The town preacher in the movie Footloose tried to ban rock music and dancing—sound familiar?
Pop quiz: Who uttered the following line—a Cook County official commenting on the legalities of a tax on small music venues booking rock, rap, and DJ shows, or Reverend Shaw from Footloose
preaching about a ban on loud music and dancing?
"Even if this was not a law—which it is, I'm afraid—I would have a lot of difficulty endorsing an enterprise which is as fraught with genuine peril as I believe this one to be."
You had to think about it for a second, didn't you?
In the past week or so, Cook County officials have essentially transformed into cartoonish, mustache-twirling villains from a snobs-versus-slobs 80s movie. They're the functional equivalent of John Lithgow's self-righteous Pentecostal preacher character from the 1984 film Footloose
, outlawing dancing and rock 'n' roll out of fear of the spiritual corruption of the youth. (Ironically, Kevin Bacon's character is from Chicago and is shocked at the town's conservatism.) They're the fun-hating suits and stiffs who want to turn beloved clubhouses into parking lots; the fascist principal who tells the iconoclasts to cut their hair and get jobs; the priggish cultural elitist sneering at the music that "kids these days" love while huffily insisting something like Beethoven is "real art."
At least that's what I gathered after reading the news the Reader broke
about how the county is trying to strong-arm small music venues into ponying up hundreds of thousands of dollars in back taxes. Its spurious claim is that clubs with a capacity of 750 or less that book rock, country, rap, and DJ shows have been cheating the county out of funds from a 3 percent county amusement tax because they're taking advantage of an exemption set aside for "live theatrical, live musical or other live cultural performances."
In the county's view, only opera, ballet, symphony orchestras, and other so-called "fine arts" deserve a tax break. And by "fine," the county seems to imply arts events where white people of a certain age and income level politely clap while holding programs, where socialites go to rub elbows clad in expensive Italian fabric and tinkle gold-rimmed glasses at cocktail receptions. Venues that spell theater as "theatre," that have trustees and boards and big donors.
The county is seeking to make the burden of the amusement tax fall instead on blue-collar bars and clubs that book . . . [clears throat, retrieves monocle
] dreadfully lowbrow forms of music, especially venues that regularly book DJs. Because this is real-life Chicago in 2016, not an 80s comedy, there's no Ernest around to save camp, no Goonies with fistfuls of pirate treasure—just venues like the Empty Bottle, Beauty Bar, and Evil Olive employing a handful of lawyers to protect them from getting suddenly bilked by the government.
Cook County has become the fascist principal who tells the slacker rebel to cut his hair and get a job.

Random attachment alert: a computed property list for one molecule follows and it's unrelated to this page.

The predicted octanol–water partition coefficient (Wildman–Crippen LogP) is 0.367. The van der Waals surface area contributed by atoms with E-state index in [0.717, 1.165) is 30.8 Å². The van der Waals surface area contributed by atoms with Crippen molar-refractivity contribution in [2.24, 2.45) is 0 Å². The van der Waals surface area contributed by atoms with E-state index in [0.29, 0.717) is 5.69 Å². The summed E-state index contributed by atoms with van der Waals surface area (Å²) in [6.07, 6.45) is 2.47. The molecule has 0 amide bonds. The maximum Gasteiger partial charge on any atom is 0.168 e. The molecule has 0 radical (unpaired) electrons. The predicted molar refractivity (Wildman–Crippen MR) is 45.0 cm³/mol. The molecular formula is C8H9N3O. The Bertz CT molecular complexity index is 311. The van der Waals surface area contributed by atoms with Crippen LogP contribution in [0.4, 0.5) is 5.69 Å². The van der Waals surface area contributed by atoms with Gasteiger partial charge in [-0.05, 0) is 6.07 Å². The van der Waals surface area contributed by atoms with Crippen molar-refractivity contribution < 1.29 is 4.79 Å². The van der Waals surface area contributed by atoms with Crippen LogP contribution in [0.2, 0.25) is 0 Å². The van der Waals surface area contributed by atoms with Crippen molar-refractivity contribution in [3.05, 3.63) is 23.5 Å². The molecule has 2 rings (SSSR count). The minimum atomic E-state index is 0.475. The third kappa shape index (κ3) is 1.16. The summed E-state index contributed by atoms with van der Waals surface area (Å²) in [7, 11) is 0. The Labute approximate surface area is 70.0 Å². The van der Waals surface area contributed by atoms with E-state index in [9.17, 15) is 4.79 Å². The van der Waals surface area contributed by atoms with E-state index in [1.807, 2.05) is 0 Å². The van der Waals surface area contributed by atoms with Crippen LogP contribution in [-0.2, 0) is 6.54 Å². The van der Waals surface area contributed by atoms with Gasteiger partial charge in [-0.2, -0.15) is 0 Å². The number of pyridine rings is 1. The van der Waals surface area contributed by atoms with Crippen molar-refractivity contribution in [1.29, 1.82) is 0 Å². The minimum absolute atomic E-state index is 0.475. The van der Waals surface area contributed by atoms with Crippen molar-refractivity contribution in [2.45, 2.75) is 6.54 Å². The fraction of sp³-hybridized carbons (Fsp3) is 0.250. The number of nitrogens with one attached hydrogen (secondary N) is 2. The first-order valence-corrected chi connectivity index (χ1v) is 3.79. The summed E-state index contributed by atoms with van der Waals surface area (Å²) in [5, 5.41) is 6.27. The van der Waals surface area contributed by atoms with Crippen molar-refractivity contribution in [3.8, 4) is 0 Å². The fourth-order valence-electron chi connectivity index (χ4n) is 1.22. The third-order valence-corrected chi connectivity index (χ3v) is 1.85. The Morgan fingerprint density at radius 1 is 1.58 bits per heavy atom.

Here's possibly the most surreal aspect of the whole ordeal: those lawyers will appear at a hearing scheduled for October 17
to reportedly present evidence and testimony from musicologists and working DJs in an attempt to convince the county of the cultural value of, say, house music. In effect, the county has put EDM on trial.
County officials shouldn't need experts to attest to the cultural value of electronic music. All they have to do is look around Chicago. The record collection of the late, legendary Chicago DJ Frankie Knuckles, the Godfather of House, is on permanent display at Theaster Gates's Stony Island Arts Bank. Knuckles has an honorary street dedicated to him, as does the seminal DJ squad the Hot Mix 5, whose individual members also have been recognized with honorary street designations. The Museum of Contemporary Art hosted a David Bowie exhibition in 2014 and '15 and regularly hosts DJ performances at its afterhours events, and . . . hell, why do I even need to explain this?
The truth is that Cook County isn't really interested in some kind of philosophical discussion about the nature of high art. It's acting as a tax collector, of course, not a cultural gatekeeper. It could try to extract funds from the opera, symphony, or moneyed fine-arts patrons with say, a financial transaction tax
, but instead it decided to play the bully and shake down the little guys—the PBR-stained bars and divey dance clubs—for their lunch money.
The county's villainy is absurd enough that you're forgiven if a certain 80s Twisted Sister refrain worms its way into your brain: "We're not going to take it! / No! We ain't gonna take it!"
As much as I'd like this legal proceeding to end like an 80s music video or movie—an unlikely group of music-loving misfits rebelling against the fascist authority figure or banding together to organize a fund-raising concert—those who are opposed to the county's controversial stance are probably going to have to do this the hard way: by signing this petition
that Chance the Rapper tweeted out last night, by writing and calling county commissioners, contacting Cook County Board president Toni Preckwinkle, and showing up to the October 17 meeting to give 'em hell (and maybe a Daft Punk album).